The Main Islands of Japan
Although Japan has more than six and a half thousand islands, the vast majority of these are extremely tiny and uninhabited. In fact, there are only four main islands in Japan, and these are where the vast majority of the one hundred and twenty five million Japanese people live.The largest of these four major islands is Honshu which has the largest percentage of the Japanese population. This is perhaps not surprising as Honshu is home to Japan’s capital city, Tokyo, which has a population of around thirteen million people. Other features of the island; the seventh largest in the world, is that it is home to Mount Fuji, one of Japan’s best known landmarks. The islands main industry is agriculture, especially rice growing, fruit growing and fishing.
The next largest Japanese island is Hokkaido which is situated in the north of Japan. It is separated from Honshu by the Tsugaru Strait, however, those, wishing to travel between the two islands can do so by the underwater railway Seikan Tunnel. This is a mountainous island with several active volcanoes. Because of its northern location, Hokkaido can be bitterly cold during the winter months and is cooler than the rest of Japan during the summer.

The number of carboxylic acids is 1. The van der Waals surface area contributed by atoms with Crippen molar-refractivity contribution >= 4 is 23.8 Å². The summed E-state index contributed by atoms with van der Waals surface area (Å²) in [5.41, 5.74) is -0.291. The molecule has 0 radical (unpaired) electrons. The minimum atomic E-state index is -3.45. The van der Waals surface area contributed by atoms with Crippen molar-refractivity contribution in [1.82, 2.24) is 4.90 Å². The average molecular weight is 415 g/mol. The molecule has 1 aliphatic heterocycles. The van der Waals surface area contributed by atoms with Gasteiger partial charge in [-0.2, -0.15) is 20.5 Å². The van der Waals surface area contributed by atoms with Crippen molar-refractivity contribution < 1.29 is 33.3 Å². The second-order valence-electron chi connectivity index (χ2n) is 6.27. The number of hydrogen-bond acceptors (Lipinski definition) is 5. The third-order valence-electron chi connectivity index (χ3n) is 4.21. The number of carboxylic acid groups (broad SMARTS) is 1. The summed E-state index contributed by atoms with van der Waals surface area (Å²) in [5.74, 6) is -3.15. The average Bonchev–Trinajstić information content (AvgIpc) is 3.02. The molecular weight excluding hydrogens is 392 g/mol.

Kyushu is the third largest Japanese island and has a total population of around thirteen million people. Like Hokkaido, Kyushu has its fair share of volcanoes, but also has several hot springs which are very popular with Japanese tourists. The warmer climate of this island means that it is very productive and many different types of crops such as rice, sweet potatoes and tobacco are grown on Kyushu. Kyushu is also a wonderful place to visit, especially if you find cheap hotels on Kyushu.
The smallest of the four main islands of Japan is Shikoku which has a total of around four and a half million people, only a third of the next largest island. Included in the boundaries of Shikoku are many small islands which lie just off its coast. Its terrain is mountainous in the south, but also has a large area of lowland plains. As it has a similar climate to Kyushu, Shikoku is also suitable for the growing of similar crops, whilst the north of the island is a popular fruit growing area. One of the more unusual features of Shikoku is that, unlike the other main Japanese islands, Shikoku has no volcanoes within its boundaries. This is seen by some as unusual in such as seismically active area.
Bildquelle: Wikipedia/Common License